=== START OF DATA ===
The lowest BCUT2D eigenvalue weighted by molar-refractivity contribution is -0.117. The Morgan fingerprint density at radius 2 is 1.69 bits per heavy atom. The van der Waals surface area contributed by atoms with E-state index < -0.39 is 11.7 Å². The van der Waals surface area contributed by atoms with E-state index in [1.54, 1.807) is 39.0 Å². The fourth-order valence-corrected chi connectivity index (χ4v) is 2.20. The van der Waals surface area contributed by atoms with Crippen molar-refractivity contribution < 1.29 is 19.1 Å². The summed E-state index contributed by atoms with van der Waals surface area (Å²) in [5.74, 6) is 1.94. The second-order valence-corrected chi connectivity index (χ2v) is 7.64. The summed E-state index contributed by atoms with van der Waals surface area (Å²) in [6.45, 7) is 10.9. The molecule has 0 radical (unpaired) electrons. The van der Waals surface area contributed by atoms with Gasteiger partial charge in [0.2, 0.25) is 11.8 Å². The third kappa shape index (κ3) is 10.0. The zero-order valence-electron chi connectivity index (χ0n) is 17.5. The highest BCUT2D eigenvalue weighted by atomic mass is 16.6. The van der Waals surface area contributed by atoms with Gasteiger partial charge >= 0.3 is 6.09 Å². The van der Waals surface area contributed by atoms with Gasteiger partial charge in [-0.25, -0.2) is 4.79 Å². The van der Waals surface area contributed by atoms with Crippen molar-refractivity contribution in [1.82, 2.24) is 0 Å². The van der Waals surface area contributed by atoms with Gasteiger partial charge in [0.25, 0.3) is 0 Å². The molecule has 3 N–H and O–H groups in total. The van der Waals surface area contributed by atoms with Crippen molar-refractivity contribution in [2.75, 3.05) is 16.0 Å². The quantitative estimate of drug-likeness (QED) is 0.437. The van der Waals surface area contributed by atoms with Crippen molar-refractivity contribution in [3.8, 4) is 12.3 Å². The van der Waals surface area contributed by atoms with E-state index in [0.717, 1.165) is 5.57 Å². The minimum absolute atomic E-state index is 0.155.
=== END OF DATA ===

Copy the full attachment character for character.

The lowest BCUT2D eigenvalue weighted by molar-refractivity contribution is -0.117. The Morgan fingerprint density at radius 2 is 1.69 bits per heavy atom. The van der Waals surface area contributed by atoms with E-state index < -0.39 is 11.7 Å². The van der Waals surface area contributed by atoms with E-state index in [1.54, 1.807) is 39.0 Å². The fourth-order valence-corrected chi connectivity index (χ4v) is 2.20. The van der Waals surface area contributed by atoms with Crippen molar-refractivity contribution < 1.29 is 19.1 Å². The summed E-state index contributed by atoms with van der Waals surface area (Å²) in [5.74, 6) is 1.94. The second-order valence-corrected chi connectivity index (χ2v) is 7.64. The summed E-state index contributed by atoms with van der Waals surface area (Å²) in [6.45, 7) is 10.9. The molecule has 0 radical (unpaired) electrons. The van der Waals surface area contributed by atoms with Gasteiger partial charge in [0.2, 0.25) is 11.8 Å². The third kappa shape index (κ3) is 10.0. The zero-order valence-electron chi connectivity index (χ0n) is 17.5. The highest BCUT2D eigenvalue weighted by atomic mass is 16.6. The van der Waals surface area contributed by atoms with Gasteiger partial charge >= 0.3 is 6.09 Å². The van der Waals surface area contributed by atoms with Gasteiger partial charge in [-0.25, -0.2) is 4.79 Å². The van der Waals surface area contributed by atoms with Crippen molar-refractivity contribution in [1.82, 2.24) is 0 Å². The van der Waals surface area contributed by atoms with Gasteiger partial charge in [0.25, 0.3) is 0 Å². The molecule has 3 N–H and O–H groups in total. The van der Waals surface area contributed by atoms with Crippen molar-refractivity contribution in [2.75, 3.05) is 16.0 Å². The quantitative estimate of drug-likeness (QED) is 0.437. The van der Waals surface area contributed by atoms with Crippen molar-refractivity contribution in [3.8, 4) is 12.3 Å². The van der Waals surface area contributed by atoms with E-state index in [0.717, 1.165) is 5.57 Å². The minimum absolute atomic E-state index is 0.155.